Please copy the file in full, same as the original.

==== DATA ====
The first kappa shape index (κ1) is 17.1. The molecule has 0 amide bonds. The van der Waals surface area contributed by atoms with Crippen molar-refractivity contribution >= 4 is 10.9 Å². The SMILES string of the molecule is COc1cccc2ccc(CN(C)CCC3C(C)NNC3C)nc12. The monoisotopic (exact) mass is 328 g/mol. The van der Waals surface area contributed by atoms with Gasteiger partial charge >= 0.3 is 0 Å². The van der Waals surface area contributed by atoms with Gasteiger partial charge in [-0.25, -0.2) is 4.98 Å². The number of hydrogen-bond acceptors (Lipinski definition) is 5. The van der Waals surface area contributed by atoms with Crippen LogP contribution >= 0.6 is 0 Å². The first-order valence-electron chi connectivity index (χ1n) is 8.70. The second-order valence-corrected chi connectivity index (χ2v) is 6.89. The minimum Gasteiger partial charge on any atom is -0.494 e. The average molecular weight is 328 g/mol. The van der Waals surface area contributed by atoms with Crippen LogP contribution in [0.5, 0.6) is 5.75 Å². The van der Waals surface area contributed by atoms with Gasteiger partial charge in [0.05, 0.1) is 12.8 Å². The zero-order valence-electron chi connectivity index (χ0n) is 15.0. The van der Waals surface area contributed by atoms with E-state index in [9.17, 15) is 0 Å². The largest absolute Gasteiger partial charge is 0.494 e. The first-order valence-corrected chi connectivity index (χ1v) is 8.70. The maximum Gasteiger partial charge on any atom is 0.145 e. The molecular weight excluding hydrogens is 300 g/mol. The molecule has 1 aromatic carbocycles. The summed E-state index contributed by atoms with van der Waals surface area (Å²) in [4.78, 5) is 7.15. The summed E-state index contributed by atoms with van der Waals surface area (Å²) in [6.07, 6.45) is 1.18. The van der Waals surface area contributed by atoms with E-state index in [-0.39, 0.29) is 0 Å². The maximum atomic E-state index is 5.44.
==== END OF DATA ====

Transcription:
The first kappa shape index (κ1) is 17.1. The molecule has 0 amide bonds. The van der Waals surface area contributed by atoms with Crippen molar-refractivity contribution >= 4 is 10.9 Å². The SMILES string of the molecule is COc1cccc2ccc(CN(C)CCC3C(C)NNC3C)nc12. The monoisotopic (exact) mass is 328 g/mol. The van der Waals surface area contributed by atoms with Gasteiger partial charge >= 0.3 is 0 Å². The van der Waals surface area contributed by atoms with Gasteiger partial charge in [-0.25, -0.2) is 4.98 Å². The number of hydrogen-bond acceptors (Lipinski definition) is 5. The van der Waals surface area contributed by atoms with Crippen LogP contribution >= 0.6 is 0 Å². The first-order valence-electron chi connectivity index (χ1n) is 8.70. The second-order valence-corrected chi connectivity index (χ2v) is 6.89. The minimum Gasteiger partial charge on any atom is -0.494 e. The average molecular weight is 328 g/mol. The van der Waals surface area contributed by atoms with Crippen LogP contribution in [0.5, 0.6) is 5.75 Å². The van der Waals surface area contributed by atoms with Gasteiger partial charge in [0.05, 0.1) is 12.8 Å². The zero-order valence-electron chi connectivity index (χ0n) is 15.0. The van der Waals surface area contributed by atoms with E-state index in [9.17, 15) is 0 Å². The largest absolute Gasteiger partial charge is 0.494 e. The first-order valence-corrected chi connectivity index (χ1v) is 8.70. The maximum Gasteiger partial charge on any atom is 0.145 e. The molecular weight excluding hydrogens is 300 g/mol. The molecule has 1 aromatic carbocycles. The summed E-state index contributed by atoms with van der Waals surface area (Å²) in [4.78, 5) is 7.15. The summed E-state index contributed by atoms with van der Waals surface area (Å²) in [6.07, 6.45) is 1.18. The van der Waals surface area contributed by atoms with E-state index in [-0.39, 0.29) is 0 Å². The maximum atomic E-state index is 5.44.